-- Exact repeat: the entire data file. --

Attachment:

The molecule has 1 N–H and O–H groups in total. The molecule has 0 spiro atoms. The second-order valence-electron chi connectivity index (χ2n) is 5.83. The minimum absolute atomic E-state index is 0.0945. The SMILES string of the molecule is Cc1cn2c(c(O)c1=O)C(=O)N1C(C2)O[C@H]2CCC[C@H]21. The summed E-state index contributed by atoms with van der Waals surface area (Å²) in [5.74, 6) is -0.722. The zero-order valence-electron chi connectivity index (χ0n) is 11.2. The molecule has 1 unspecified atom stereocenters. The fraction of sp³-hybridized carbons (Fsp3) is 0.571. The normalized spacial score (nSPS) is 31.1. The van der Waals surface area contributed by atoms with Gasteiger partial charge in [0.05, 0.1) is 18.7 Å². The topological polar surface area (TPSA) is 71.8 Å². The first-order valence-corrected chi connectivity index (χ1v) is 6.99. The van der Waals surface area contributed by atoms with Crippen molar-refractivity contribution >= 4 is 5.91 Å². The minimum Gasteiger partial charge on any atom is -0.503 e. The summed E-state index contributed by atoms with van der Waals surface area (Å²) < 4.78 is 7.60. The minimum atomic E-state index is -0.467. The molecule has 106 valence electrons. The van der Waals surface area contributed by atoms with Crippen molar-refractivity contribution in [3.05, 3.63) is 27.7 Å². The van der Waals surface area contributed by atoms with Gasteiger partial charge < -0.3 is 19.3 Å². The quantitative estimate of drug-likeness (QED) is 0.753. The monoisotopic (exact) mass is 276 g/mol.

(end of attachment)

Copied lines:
The molecule has 1 N–H and O–H groups in total. The molecule has 0 spiro atoms. The second-order valence-electron chi connectivity index (χ2n) is 5.83. The minimum absolute atomic E-state index is 0.0945. The SMILES string of the molecule is Cc1cn2c(c(O)c1=O)C(=O)N1C(C2)O[C@H]2CCC[C@H]21. The summed E-state index contributed by atoms with van der Waals surface area (Å²) in [5.74, 6) is -0.722. The zero-order valence-electron chi connectivity index (χ0n) is 11.2. The molecule has 1 unspecified atom stereocenters. The fraction of sp³-hybridized carbons (Fsp3) is 0.571. The normalized spacial score (nSPS) is 31.1. The van der Waals surface area contributed by atoms with Gasteiger partial charge in [0.05, 0.1) is 18.7 Å². The topological polar surface area (TPSA) is 71.8 Å². The first-order valence-corrected chi connectivity index (χ1v) is 6.99. The van der Waals surface area contributed by atoms with Crippen molar-refractivity contribution >= 4 is 5.91 Å². The minimum Gasteiger partial charge on any atom is -0.503 e. The summed E-state index contributed by atoms with van der Waals surface area (Å²) < 4.78 is 7.60. The minimum atomic E-state index is -0.467. The molecule has 106 valence electrons. The van der Waals surface area contributed by atoms with Crippen molar-refractivity contribution in [3.05, 3.63) is 27.7 Å². The van der Waals surface area contributed by atoms with Gasteiger partial charge < -0.3 is 19.3 Å². The quantitative estimate of drug-likeness (QED) is 0.753. The monoisotopic (exact) mass is 276 g/mol.